Four ways hospitals are improving behavioral health care

June 26, 2015

News Type:  Weekly Spark, Weekly Spark News

Hospitals & Health Networks

Most hospital emergency departments (EDs) are not designed to provide optimum care to patients in a behavioral health crisis. Nevertheless, more and more such patients are arriving, and some hospitals and health care systems have launched innovative efforts to meet the challenge. New York’s Montefiore Health System is placing both a social worker and a psychiatrist in each of its primary care clinics. These specialists work closely with primary care physicians and are available for immediate referrals when patients need mental health care, reducing the likelihood that they will come to a crisis point and need to visit an emergency department. In New Jersey, Atlantic Health System has set aside rooms in its EDs where behavioral health patients are shielded from the overstimulation of the common area, and staff work on starting an active treatment plan with patients who are forced to wait for an inpatient bed. Several St. Louis hospitals and community mental health clinics have jointly created a robust system of referrals and patient engagement that they credit with reducing ED visits by 47 percent.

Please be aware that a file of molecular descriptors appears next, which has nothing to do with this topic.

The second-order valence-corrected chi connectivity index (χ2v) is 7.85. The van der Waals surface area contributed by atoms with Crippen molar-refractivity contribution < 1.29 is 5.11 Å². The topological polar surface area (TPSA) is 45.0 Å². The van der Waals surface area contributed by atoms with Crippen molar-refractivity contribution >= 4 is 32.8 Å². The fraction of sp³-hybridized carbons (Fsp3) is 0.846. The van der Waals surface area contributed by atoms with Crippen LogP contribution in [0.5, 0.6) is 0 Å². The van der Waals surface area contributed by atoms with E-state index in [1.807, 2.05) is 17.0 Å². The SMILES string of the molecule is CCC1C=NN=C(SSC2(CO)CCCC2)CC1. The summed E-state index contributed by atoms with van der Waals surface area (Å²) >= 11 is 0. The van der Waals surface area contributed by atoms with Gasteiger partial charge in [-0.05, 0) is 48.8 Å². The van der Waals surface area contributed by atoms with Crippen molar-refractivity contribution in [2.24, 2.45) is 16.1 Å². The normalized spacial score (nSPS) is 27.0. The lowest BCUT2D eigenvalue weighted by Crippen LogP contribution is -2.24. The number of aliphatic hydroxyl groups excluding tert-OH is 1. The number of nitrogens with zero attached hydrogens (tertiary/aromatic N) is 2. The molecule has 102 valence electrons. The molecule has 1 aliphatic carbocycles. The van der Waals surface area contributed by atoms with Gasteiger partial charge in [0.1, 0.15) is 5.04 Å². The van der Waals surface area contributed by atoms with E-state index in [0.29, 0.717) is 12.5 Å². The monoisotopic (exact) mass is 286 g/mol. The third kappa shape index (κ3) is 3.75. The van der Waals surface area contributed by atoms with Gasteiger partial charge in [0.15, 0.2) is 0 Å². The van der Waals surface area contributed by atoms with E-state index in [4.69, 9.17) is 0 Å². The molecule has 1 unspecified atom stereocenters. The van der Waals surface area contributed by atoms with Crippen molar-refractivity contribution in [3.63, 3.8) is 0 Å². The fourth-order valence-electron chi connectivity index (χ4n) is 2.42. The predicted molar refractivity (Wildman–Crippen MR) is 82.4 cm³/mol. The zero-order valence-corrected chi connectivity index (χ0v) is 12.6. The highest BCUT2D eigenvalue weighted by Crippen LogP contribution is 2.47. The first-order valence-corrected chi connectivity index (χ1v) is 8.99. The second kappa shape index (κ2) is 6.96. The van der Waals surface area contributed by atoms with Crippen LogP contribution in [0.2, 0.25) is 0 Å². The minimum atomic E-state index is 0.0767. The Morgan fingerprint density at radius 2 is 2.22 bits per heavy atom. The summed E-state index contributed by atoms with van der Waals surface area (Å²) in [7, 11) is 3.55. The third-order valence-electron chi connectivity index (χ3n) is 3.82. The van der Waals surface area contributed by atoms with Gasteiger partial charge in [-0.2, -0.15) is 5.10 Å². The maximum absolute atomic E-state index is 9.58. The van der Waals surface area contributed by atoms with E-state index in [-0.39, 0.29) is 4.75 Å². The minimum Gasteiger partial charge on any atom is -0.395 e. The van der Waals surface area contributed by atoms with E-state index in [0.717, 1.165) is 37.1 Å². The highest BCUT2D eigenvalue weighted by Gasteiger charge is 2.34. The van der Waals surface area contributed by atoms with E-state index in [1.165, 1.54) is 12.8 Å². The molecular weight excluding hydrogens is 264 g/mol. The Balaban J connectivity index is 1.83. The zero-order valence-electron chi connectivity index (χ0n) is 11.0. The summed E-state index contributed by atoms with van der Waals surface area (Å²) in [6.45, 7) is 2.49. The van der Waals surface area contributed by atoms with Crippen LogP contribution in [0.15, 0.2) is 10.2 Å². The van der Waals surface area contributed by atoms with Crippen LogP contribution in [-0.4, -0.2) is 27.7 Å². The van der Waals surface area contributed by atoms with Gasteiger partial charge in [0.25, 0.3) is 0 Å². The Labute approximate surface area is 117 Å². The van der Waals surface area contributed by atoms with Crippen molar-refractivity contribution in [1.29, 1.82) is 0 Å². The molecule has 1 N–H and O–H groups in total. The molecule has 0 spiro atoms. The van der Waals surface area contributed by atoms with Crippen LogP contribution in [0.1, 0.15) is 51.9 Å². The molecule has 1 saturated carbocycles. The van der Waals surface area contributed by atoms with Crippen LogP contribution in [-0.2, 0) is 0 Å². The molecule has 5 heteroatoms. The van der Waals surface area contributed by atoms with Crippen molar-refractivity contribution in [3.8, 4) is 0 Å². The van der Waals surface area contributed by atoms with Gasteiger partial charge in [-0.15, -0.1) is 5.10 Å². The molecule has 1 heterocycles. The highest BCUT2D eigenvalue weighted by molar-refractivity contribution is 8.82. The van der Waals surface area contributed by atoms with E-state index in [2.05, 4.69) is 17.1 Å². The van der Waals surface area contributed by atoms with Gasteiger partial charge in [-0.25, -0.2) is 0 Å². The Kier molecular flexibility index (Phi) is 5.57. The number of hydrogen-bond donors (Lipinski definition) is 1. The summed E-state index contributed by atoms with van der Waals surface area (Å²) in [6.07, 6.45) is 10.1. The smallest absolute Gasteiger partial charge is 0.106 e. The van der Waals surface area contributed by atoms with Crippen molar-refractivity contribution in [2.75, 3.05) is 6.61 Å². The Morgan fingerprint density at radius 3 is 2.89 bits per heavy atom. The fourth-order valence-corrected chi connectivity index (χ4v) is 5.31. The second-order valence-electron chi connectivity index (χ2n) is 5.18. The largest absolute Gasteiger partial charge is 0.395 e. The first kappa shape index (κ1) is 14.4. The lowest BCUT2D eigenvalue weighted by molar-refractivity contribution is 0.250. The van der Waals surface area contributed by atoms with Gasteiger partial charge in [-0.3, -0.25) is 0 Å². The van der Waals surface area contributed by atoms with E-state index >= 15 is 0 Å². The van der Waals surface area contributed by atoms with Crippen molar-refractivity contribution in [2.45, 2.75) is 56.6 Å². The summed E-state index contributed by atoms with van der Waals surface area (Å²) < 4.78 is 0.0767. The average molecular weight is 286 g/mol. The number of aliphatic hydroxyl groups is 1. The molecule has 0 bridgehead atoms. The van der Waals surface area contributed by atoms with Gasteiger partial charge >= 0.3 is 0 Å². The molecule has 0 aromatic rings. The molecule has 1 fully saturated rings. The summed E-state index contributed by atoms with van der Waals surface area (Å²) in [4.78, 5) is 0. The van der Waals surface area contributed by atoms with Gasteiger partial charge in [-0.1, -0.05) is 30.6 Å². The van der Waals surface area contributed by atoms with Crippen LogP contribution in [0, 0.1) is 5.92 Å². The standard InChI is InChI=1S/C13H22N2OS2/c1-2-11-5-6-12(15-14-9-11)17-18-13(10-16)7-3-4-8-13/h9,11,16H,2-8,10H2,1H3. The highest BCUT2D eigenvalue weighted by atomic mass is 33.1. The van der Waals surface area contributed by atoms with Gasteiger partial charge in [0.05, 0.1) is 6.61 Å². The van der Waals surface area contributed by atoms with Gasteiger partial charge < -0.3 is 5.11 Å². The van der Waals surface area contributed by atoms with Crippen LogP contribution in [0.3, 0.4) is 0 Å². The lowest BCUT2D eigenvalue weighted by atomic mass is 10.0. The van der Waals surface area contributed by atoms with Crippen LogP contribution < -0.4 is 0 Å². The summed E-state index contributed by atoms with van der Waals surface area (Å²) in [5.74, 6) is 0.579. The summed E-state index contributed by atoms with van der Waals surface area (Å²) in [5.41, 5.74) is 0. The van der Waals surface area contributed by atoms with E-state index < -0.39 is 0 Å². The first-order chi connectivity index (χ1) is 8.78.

Spark Extra!  Caring for Adult Patients with Suicide Risk: A Consensus Guide for Emergency Departments is a new SPRC resource to promote a continuum of care, safety, and well-being for ED patients.